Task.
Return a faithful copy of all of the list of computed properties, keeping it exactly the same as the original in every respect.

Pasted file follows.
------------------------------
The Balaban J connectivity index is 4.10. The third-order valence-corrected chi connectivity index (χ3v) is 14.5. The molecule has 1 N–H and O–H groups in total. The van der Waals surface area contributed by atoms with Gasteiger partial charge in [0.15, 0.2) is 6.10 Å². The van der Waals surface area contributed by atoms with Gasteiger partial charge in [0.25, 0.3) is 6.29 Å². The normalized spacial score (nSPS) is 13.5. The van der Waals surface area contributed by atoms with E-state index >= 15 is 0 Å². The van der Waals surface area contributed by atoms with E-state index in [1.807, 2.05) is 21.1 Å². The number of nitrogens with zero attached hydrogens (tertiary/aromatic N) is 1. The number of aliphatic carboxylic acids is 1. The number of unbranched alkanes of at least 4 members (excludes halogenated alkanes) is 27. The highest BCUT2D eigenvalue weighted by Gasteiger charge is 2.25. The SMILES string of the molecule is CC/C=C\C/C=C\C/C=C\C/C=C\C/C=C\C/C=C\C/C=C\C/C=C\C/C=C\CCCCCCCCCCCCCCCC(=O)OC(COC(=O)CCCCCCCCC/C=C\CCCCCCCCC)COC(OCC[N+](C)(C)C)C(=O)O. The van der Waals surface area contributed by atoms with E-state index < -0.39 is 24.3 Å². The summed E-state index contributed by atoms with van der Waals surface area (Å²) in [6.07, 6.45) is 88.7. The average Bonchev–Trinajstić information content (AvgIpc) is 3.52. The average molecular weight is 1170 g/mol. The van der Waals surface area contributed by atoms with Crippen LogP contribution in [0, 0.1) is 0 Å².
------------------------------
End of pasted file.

The Balaban J connectivity index is 4.10. The third-order valence-corrected chi connectivity index (χ3v) is 14.5. The molecule has 1 N–H and O–H groups in total. The van der Waals surface area contributed by atoms with Gasteiger partial charge in [0.15, 0.2) is 6.10 Å². The van der Waals surface area contributed by atoms with Gasteiger partial charge in [0.25, 0.3) is 6.29 Å². The normalized spacial score (nSPS) is 13.5. The van der Waals surface area contributed by atoms with E-state index >= 15 is 0 Å². The van der Waals surface area contributed by atoms with E-state index in [1.807, 2.05) is 21.1 Å². The number of nitrogens with zero attached hydrogens (tertiary/aromatic N) is 1. The number of aliphatic carboxylic acids is 1. The number of unbranched alkanes of at least 4 members (excludes halogenated alkanes) is 27. The highest BCUT2D eigenvalue weighted by Gasteiger charge is 2.25. The SMILES string of the molecule is CC/C=C\C/C=C\C/C=C\C/C=C\C/C=C\C/C=C\C/C=C\C/C=C\C/C=C\CCCCCCCCCCCCCCCC(=O)OC(COC(=O)CCCCCCCCC/C=C\CCCCCCCCC)COC(OCC[N+](C)(C)C)C(=O)O. The van der Waals surface area contributed by atoms with E-state index < -0.39 is 24.3 Å². The summed E-state index contributed by atoms with van der Waals surface area (Å²) in [6.07, 6.45) is 88.7. The average Bonchev–Trinajstić information content (AvgIpc) is 3.52. The average molecular weight is 1170 g/mol. The van der Waals surface area contributed by atoms with Crippen LogP contribution in [0, 0.1) is 0 Å².